5 Process Location Type of FADH 2 Phosphorylation produced NADH produced ATP Yield Glycolysis Cytosol Substrate-level 2 ATP Glycolysis Cytosol Oxidative 2 NADH = 4 ATP Pyruvate to acetyl CoA Krebs cycle Oxidative phosphorylation Oxidative phosphorylation Total matrix matrix inner membrane inner membrane Oxidative 2 NADH = 6 ATP Substrate-level 2 ATP Oxidative 6 NADH = 18 ATP Oxidative 2 FADH 2 = 4 ATP The theoretical yield of ATP from one molecule of glucose is 36 ATP. However, the actual yield hovers somewhere around 30 based on variations in mitochondrial efficiencies and competing metabolic reactions. 36 ATP Efficiency Cell respiration is incredibly efficient. 40% of the energy in this process is converted to ATP. Although this may sound low, it is VERY HIGH. Cars, at the most, convert about 25% of their fuel to usable energy. In both cases, the rest of the energy is lost as heat as per the 2 nd law of thermodynamics (entropy). Aerobic and Anaerobic Metabolism Aerobic metabolism Enough oxygen reaches cells to support energy needs Maximum energy production Occurs in mitochondria Includes the Krebs cycle and oxidative phosphorylation (ETC) Anaerobic metabolism Demand for oxygen outweighs the body s ability to deliver it Low energy production Occurs in the cytoplasm Allows glycolysis to continue repeatedly Anaerobic Respiration Anaerobic respiration by certain prokaryotes generates ATP without oxygen using an electron transport chain. Fermentation is an expansion of glycolysis in which ATP is generated by substrate-level phosphorylation. Consists of glycolysis (2 net ATP molecules) and reactions that regenerate NAD +. In glycolysis, O 2 is not needed to accept electrons NAD+ is the electron acceptor Therefore, the pathways of fermentation must regenerate NAD +. Types of Fermentation Alcohol fermentation Pyruvate acetaldehyde and CO 2 ethanol and 1 NAD + Releases CO 2 and oxidizes NADH to create more NAD + 2 ATP are made Where is it found? Lactic acid fermentation Pyruvate lactate + NADH (NAD + is formed in the process) 2 ATP are made Where is it found? Uses of Fermentation Alcohol fermentation Yeast is commonly used in baking breads, dough, brewing beer, and other food-related uses. Yeast eats the sugar, and releases alcohol and carbon dioxide gas. When baked, the alcohol and CO 2 evaporate. In beer, the alcohol and CO 2 remain, making it bubbly. Lactic acid fermentation When muscle cells cannot get oxygen fast enough, lactic acid buildup occurs, making your muscles burn and feel tired. It is carried to the liver where pyruvate can be regenerated to help give you energy. Lactic acid is important in making cheese and yogurt. Lactic acid is also responsible for rigor mortis. 5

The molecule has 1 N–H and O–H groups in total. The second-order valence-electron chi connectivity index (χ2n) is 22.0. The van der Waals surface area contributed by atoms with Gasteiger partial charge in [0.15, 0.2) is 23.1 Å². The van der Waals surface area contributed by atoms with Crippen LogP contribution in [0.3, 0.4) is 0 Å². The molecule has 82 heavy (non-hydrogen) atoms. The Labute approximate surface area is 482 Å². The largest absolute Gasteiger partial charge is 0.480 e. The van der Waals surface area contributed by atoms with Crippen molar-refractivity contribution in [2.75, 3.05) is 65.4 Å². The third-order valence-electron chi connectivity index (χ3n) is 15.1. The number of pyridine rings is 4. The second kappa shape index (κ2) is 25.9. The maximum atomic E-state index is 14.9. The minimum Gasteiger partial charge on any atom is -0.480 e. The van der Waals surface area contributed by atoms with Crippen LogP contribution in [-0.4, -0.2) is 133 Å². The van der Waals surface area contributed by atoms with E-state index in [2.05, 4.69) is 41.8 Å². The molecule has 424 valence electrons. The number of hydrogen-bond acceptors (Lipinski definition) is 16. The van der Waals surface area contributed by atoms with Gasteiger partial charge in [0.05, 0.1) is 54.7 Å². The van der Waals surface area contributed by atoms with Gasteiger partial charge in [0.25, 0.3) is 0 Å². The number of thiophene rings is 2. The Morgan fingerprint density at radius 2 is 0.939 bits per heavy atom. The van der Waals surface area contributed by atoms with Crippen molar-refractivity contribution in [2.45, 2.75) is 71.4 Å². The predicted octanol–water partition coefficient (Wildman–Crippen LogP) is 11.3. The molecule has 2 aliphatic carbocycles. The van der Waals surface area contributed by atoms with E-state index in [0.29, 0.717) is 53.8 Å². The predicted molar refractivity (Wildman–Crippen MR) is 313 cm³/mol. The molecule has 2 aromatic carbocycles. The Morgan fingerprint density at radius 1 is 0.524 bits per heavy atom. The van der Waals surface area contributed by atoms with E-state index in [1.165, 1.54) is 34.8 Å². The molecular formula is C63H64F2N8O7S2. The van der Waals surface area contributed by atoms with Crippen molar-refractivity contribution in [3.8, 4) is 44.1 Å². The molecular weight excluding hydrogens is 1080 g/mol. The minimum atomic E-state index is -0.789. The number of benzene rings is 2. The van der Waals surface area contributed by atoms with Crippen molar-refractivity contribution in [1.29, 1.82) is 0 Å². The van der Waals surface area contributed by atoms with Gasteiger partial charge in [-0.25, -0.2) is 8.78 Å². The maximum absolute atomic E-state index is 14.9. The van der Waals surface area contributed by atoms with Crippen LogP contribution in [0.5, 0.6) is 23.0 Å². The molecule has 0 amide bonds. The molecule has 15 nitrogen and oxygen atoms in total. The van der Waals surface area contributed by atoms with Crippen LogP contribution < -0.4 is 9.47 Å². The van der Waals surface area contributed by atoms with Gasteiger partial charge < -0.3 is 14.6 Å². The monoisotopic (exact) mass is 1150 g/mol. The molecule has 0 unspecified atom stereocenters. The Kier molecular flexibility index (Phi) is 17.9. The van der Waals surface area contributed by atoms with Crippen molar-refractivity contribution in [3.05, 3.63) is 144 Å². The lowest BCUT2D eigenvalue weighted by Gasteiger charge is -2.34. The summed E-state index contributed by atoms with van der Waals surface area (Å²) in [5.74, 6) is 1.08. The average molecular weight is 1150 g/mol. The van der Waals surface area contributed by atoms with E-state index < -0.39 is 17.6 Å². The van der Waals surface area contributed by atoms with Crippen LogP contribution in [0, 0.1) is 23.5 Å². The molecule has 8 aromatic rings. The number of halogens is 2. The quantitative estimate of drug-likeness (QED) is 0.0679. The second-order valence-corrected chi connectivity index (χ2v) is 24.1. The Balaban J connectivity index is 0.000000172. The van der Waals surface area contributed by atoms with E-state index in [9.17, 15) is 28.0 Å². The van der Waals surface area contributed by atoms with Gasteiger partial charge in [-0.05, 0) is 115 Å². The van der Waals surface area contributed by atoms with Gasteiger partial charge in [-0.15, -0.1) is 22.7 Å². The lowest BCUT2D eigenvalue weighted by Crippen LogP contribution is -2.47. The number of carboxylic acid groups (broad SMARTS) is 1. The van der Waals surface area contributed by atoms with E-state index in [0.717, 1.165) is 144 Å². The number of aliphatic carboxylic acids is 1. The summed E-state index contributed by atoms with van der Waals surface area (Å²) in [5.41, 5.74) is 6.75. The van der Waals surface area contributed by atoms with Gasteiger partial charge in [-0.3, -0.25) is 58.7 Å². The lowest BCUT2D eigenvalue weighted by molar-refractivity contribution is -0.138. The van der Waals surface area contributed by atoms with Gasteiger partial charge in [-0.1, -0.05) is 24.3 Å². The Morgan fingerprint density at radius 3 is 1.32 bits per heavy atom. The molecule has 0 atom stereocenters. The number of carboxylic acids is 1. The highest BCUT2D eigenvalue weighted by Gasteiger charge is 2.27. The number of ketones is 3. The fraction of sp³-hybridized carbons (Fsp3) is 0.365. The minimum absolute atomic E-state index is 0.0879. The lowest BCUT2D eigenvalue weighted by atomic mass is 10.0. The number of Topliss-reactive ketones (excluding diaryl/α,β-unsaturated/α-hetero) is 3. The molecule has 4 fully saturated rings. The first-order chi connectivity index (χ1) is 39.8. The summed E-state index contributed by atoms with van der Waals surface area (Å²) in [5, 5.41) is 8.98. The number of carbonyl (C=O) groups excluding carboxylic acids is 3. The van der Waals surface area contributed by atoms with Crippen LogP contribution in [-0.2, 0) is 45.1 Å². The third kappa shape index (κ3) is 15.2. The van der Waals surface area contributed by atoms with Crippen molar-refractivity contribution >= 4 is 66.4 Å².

6 Types of anaerobic organisms Evolution of Glycolysis Facultative anaerobes make ATP by aerobic respiration if oxygen is present, but can switch to fermentation under anaerobic conditions. Many plant and animal cells are capable of this. Obligate anaerobes cannot survive in the presence of oxygen. Mostly just bacteria. Glycolysis evolved early how do we know? It doesn t require oxygen, so it could have been used before oxygen was present in the atmosphere. All cells undergo glycolysis. Though aerobic respiration provides much more ATP, some organisms can survive only by fermentation. Some organisms can switch between fermentation and aerobic cell respiration